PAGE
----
I rubbed my leempree’s muzzle, forcing calm into my breaths, sharing his terror, his need to flee, and countering that with my need for him to stay, though I really had no idea how to convey such. The wild fire in his eyes matched the frantic pounding of my heart.

“World’s finest indeed!” Wae gasped from behind me, sitting easily on the back of her own mount. “You just threw a leempree!” Awe blanched her face and widened her colorless eyes, which should anyone care for my opinion, were a little creepy. Adrenaline had temporarily allowed me to forget she was there and that she had led me into this trap.

“And I’ll throw you next if you don’t start showing me proper respect!” I wasn’t familiar with this gravity whirlpool, but I was still sure I could have easily died.

Awe shut down, and a green tinge spilled across Wae’s cheeks. “The lack of respect’s all yours. You’re never to sit on Prince Hent’s lap again, understand? Stay away from him or else!”

“What if he wants me to sit on his lap?” I challenged, stomping toward her. Lan followed me like a baby bird. I glared up at Wae. “What if Hent asks me to sit on him?”

“This’s an awkward argument to walk in on,” Blu remarked, swinging out of an enormous tree.

“Blu!” I exclaimed, delighted that one: I was no longer alone with Wae, and two: he was no longer getting lectured over a mess I felt partially responsible for.

Wae’s greeting was less joyful.

“What are you doin’ here, Blu?” Tone terse, eerie eyes narrowed, arms tangled across her front.

I tried to ignore her, forcing calm over myself and into Lan. Keeping one hand on his muzzle, I edged to his side and slid onto his back.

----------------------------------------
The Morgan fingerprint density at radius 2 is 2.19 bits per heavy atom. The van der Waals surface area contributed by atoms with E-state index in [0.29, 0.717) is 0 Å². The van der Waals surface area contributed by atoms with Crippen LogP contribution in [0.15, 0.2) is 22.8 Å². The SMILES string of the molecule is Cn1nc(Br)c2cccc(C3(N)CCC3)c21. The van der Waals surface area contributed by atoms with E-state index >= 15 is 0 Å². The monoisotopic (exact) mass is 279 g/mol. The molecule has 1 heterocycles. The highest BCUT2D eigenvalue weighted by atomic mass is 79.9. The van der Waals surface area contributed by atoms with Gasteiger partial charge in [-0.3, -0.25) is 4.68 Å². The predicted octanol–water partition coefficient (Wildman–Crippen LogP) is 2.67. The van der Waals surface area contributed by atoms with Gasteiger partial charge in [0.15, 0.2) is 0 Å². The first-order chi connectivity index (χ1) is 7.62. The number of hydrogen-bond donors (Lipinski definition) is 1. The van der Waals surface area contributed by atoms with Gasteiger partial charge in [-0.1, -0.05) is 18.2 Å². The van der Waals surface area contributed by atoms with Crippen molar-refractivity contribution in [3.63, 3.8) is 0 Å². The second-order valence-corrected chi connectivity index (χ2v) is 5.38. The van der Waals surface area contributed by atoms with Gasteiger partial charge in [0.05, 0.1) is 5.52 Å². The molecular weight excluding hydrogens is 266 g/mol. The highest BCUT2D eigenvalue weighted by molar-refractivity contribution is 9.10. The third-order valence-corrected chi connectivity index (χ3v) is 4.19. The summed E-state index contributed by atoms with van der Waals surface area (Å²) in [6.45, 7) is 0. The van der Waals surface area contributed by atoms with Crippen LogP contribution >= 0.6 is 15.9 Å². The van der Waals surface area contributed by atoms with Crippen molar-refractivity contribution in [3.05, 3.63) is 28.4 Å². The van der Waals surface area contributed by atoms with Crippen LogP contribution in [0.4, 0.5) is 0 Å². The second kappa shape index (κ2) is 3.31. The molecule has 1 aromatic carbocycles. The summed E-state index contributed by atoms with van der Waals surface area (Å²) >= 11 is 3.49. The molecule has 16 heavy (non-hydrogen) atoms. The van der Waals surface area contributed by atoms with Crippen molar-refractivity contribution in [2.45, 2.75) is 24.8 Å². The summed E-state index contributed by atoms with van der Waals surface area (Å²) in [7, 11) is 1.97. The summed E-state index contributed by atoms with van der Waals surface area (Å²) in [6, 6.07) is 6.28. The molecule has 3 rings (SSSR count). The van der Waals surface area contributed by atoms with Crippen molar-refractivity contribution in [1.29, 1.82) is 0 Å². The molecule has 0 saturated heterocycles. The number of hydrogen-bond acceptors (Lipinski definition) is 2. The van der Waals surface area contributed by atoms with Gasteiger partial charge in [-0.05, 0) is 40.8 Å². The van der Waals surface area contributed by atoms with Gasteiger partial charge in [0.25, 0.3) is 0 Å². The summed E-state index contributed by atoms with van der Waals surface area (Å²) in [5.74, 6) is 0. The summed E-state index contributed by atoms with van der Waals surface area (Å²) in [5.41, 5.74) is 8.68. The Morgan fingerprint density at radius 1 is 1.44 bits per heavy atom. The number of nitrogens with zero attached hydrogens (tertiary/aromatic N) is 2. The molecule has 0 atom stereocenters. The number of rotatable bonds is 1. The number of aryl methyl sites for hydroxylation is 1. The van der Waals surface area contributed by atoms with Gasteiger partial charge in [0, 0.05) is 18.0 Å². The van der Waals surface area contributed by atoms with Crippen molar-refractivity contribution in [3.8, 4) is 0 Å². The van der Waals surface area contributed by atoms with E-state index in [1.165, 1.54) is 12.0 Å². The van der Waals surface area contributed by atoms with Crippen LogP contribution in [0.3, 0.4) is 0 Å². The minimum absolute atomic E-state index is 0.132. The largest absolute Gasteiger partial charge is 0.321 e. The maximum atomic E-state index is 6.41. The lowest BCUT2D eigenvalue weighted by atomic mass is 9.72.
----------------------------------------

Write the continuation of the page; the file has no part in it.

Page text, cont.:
Blu explained, “Hent sent me to find Rose after I showed up at the palace before she did. It’s been ruahs, and we’re gonna be late for dinner.”

Wae gasped, “Prince Hent sent you to find me?!” Return of the starry-eyed maiden.

“No, he sent me to find Rose.”

I gave Wae a cheeky smile, grin growing as Blu observed, “Never expected to find her attemptin’ to ride an un-ridable leempree.”

“Not just attempting,” I countered. “Admirably achieving, despite Wae’s conniving manners.”

“She threw that leempree across the fissure,” Wae tattled, calculation pinching her delicate features. “She must’ve been brought here as a freak useful for hard labor.”

“We actually brought her because she’s super smart,” Blu countered, turning to me, “though if you happen to be super strong, too, that’s epic.”

“I think that would be an excellent epithet.”

“Uh, sure. That sounds like it’d be neat,” Blu agreed, scratching the back of his head.

Superior air puffier than ever, Wae chided, “You don’t know what’s an epithet, do you Blu?”

“Don’t expect me to define big words on an empty stomach,” Blu countered with a nervous laugh. “Let’s get goin’ so we don’t miss dinner.”

“Boys and their stomachs,” Wae sighed with a roll of her eyes, tapping her leempree’s shoulder. Her light-footed mount took off, galloping on a narrow path through the trees.